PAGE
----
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Fox Run Vineyards Reserve Pinot Noir 1998

Pinot Noir from New York
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    Winemaker Notes

    Another classic Pinot from our own plantings. An attractive perfumed nose of violets and dark berries leads into flavors of cherry and spice, with soft, velvety tannins.

    Critical Acclaim

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    Fox Run Vineyards

    Fox Run Vineyards

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    Fox Run Vineyards, New York
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    Winemaker at Fox Run since the summer of 1995, Peter Bell shares owners Scott Osborn and Andy Hale's conviction that the Vinifera revolution is still a young one. With proper clone and rootstock selection, trellising systems and cellar refinements, the world will begin to take notice of the superior wines of which the Finger Lakes region is capable. Born and raised in Canada, Bell began his winemaking career in Australia, where he earned a degree in Enology at Charles Stuart University in New South Wales, where he also worked in the school's own winery. Upon graduation he became assistant winemaker for Hunter's Wines in New Zealand, producing Chardonnay, Riesling, and Sauvignon Blanc and experimenting with Pinot Noir. Leaving New Zealand, he turned down offers from Portugal and British Columbia in favor of the natural beauty and outstanding potential of the Finger Lakes. For five years he was winemaker at Dr. Konstantin Frank's Vinifera Wine Cellars on Keuka Lake where he made a number of award-winning wines. For Bell, the flip side of laissez-faire winemaking is the risk involved. The art is to know when not to do something to the wine, to apply a sort of benign neglect, yet to be ready to intervene when a hands-off approach would be disastrous. He describes himself as "extremely fussy" about hygiene -- "spoilage organisms are invisible and ubiquitous" -- and about minimizing oxygen contact, especially with aromatic wines, during racking, filtration, and bottling.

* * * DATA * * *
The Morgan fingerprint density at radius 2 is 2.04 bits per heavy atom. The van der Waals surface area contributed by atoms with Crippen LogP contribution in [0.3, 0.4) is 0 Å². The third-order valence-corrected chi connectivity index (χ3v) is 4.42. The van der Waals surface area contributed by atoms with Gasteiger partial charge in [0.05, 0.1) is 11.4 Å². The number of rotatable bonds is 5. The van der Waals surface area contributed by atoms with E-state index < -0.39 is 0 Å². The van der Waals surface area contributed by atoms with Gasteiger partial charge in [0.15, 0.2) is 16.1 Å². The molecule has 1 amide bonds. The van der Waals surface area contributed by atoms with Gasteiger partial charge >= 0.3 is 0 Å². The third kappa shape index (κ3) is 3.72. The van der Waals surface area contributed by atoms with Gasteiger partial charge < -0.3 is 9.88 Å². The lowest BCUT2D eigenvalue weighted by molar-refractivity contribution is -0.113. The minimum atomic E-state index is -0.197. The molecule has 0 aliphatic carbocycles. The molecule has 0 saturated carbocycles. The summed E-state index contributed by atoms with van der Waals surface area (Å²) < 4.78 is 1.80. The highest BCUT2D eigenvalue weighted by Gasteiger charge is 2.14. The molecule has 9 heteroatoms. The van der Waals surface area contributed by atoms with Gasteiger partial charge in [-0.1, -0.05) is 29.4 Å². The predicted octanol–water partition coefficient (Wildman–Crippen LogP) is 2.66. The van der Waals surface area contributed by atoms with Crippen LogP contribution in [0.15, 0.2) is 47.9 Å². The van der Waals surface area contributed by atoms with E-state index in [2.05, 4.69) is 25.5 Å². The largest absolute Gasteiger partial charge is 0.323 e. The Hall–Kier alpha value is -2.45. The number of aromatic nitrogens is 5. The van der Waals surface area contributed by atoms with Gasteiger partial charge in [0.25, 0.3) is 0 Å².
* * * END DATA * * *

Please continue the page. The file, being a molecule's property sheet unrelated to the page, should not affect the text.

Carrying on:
New York

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    Increasingly garnering widespread and well-deserved attention, New York ranks third in wine production in the United States (after California and Washington). Divided into six AVAs—the Finger Lakes, Lake Erie, Hudson River, Long Island, Champlain Valley of New York and the Niagara Escarpment, which crosses over into Michigan as well as Ontario, Canada—the state experiences varied climates, but in general summers are warm and humid while winters are very cold and can carry the risk of frost well into the growing season.

    The Finger Lakes region has long been responsible for some of the country’s finest Riesling, and is gaining traction with elegant, light-bodied Pinot Noir and Cabernet Franc. Experimentation with cold-hardy European varieties is common, and recent years have seen the successful planting of grapes like Grüner Veltliner and Saperavi (from the Eastern European country of Georgia). Long Island, on the other hand, has a more maritime climate influenced by the Atlantic Ocean, and shares some viticultural characteristics with Bordeaux. Accordingly, the best wines here are made from Merlot and Cabernet Franc. The Niagara Escarpment is responsible for excellent ice wines, usually made from the hybrid variety, Vidal.

    Pinot Noir

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    One of the most finicky yet rewarding grapes to grow, Pinot Noir is a labor of love for many. However, the greatest red wines of Burgundy prove that it is unquestionably worth the effort. In fact, it is the only red variety permitted in Burgundy. Highly reflective of its terroir, Pinot Noir prefers calcareous soils and a cool climate, requires low yields to achieve high quality and demands a lot of attention in the vineyard and winery. It retains even more glory as an important component of Champagne as well as on its own in France’s Loire Valley and Alsace regions. This sensational grape enjoys immense international success, most notably growing in Oregon, California and New Zealand with smaller amounts in Chile, Germany (as Spätburgunder) and Italy (as Pinot Nero).

    In the Glass

    Pinot Noir is all about red fruit—strawberry, raspberry and cherry with some heftier styles delving into the red or purple plum and in the other direction, red or orange citrus. It is relatively pale in color with soft tannins and a lively acidity. With age (of which the best examples can handle an astounding amount) it can develop hauntingly alluring characteristics of fresh earth, savory spice, dried fruit and truffles.

    Perfect Pairings

    Pinot’s healthy acidity cuts through the oiliness of pink-fleshed fish like salmon and tuna but its mild mannered tannins give it enough structure to pair with all sorts of poultry: chicken, quail and especially duck. As the namesake wine of Boeuf Bourguignon, Pinot noir has proven it isn’t afraid of beef. California examples work splendidly well with barbecue and Pinot Noir is also vegetarian-friendly—most notably with any dish that features mushrooms.

    Sommelier Secret

    For administrative purposes, the region of Beaujolais is often included in Burgundy. But it is extremely different in terms of topography, soil and climate, and the important red grape here is ultimately Gamay. Truth be told, there is a tiny amount of Gamay sprinkled around the outlying parts of Burgundy (mainly in Maconnais) but it isn’t allowed with any great significance and certainly not in any Villages or Cru level wines.

    CSF24265_1998 Item# 18080